Interview With the Vampire Casts Tom Cruise as the VillainRead about the other entries on the list.
Anne Rice wrote vampire fuck fiction back before it was cool. Or, if you prefer, "Anne Rice wrote vampire fuck fiction back when it was still cool." Or, if you insist, "Anne Rice wrote Gothic fiction and erotica before the genres collapsed into the mess we have today." It was all the way back in 1976 when Rice first adapted her book Interview With the Vampire into a screenplay and sold the rights. She spent the next two decades battling with terrible Hollywood rewrites. One version tried to turn two of the homoerotic male characters into women, because two guys kissing is "gross." The little girl, Claudia, was to be switched out for an adult, because little girls getting killed -- even if they're undead monsters -- is just too depressing. In short, Hollywood tried to cut everything dark and sexual about the dark and sexual vampire book that built an audience mostly on its dark sexuality.
By the time the 1994 film was in production, Rice had lost all faith in Hollywood. And then she found out about the casting of Tom Cruise as Lestat. Can you imagine? You write a strange underground horror novel and Hollywood takes your homoerotic undead sex-god and fills the role with Top Gun. Hope is dead, and the thing that lives in its place is a mockery that must be destroyed.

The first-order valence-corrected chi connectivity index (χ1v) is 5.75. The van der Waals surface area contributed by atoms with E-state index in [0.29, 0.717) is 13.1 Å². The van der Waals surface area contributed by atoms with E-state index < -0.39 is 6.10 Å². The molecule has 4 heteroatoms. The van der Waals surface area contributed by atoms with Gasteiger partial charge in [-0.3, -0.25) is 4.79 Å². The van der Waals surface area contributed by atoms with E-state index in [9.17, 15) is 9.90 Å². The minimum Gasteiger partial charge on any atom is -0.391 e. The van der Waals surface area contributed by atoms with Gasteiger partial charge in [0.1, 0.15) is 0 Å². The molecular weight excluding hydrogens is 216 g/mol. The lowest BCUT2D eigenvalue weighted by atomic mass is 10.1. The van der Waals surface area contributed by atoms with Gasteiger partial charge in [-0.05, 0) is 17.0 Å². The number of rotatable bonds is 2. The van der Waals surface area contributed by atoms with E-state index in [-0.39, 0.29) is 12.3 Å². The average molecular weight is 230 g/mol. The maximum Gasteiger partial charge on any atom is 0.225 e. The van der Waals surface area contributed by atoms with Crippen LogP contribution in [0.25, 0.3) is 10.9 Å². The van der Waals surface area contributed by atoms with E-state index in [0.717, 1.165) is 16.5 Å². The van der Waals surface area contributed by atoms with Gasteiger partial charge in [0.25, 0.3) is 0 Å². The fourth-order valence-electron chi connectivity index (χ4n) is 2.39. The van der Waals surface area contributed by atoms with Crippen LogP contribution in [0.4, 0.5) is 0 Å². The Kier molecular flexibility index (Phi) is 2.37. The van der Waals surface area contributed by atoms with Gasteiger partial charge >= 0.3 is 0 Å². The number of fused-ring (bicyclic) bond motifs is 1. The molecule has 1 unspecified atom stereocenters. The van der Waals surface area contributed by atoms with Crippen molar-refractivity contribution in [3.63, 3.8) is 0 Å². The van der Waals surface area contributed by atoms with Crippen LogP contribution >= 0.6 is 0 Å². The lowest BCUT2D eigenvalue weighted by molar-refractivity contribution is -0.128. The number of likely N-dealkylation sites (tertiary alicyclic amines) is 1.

"It's almost impossible to imagine how it's going to work," Rice said of the decision.
We imagine they filtered out the profanities and sobbing.
Rice began openly badmouthing the film before she'd even seen it. She alluded to "bullshit and foolishness" that she couldn't even talk about and refused to attend any of the screenings. She wouldn't even look at clips. One of the producers had to send her a copy on tape and insist that she watch it at home. She put it in her VCR and settled down to watch -- but only after locking all the sharp objects away and putting herself on suicide watch.
Then the movie started, and Rice exploded with fangirl joy. She loved it so much, she wrote an 8,000-word open letter to her readers describing it as "perfect," "impeccable," and "extraordinary." The cast was "marvelous," "magical," and "magnificent and flawless." Rice thought Cruise's Lestat, whom she had initially doubted to the point of bloodlust, would "be remembered the way Olivier's Hamlet is remembered." In fact, Rice was so overcome with love for the adaptation she had literally spent two decades despising that she personally paid for a two-page ad in several magazines to sing the film's praises.
Wow. That's not just reversing direction, that's turning around and burning everything in your original direction so that no human being may ever walk the path again.
Interview With The Vampire is among Will Hill's top 10 vampires in fiction and popular culture and Lynda Resnick's six best books.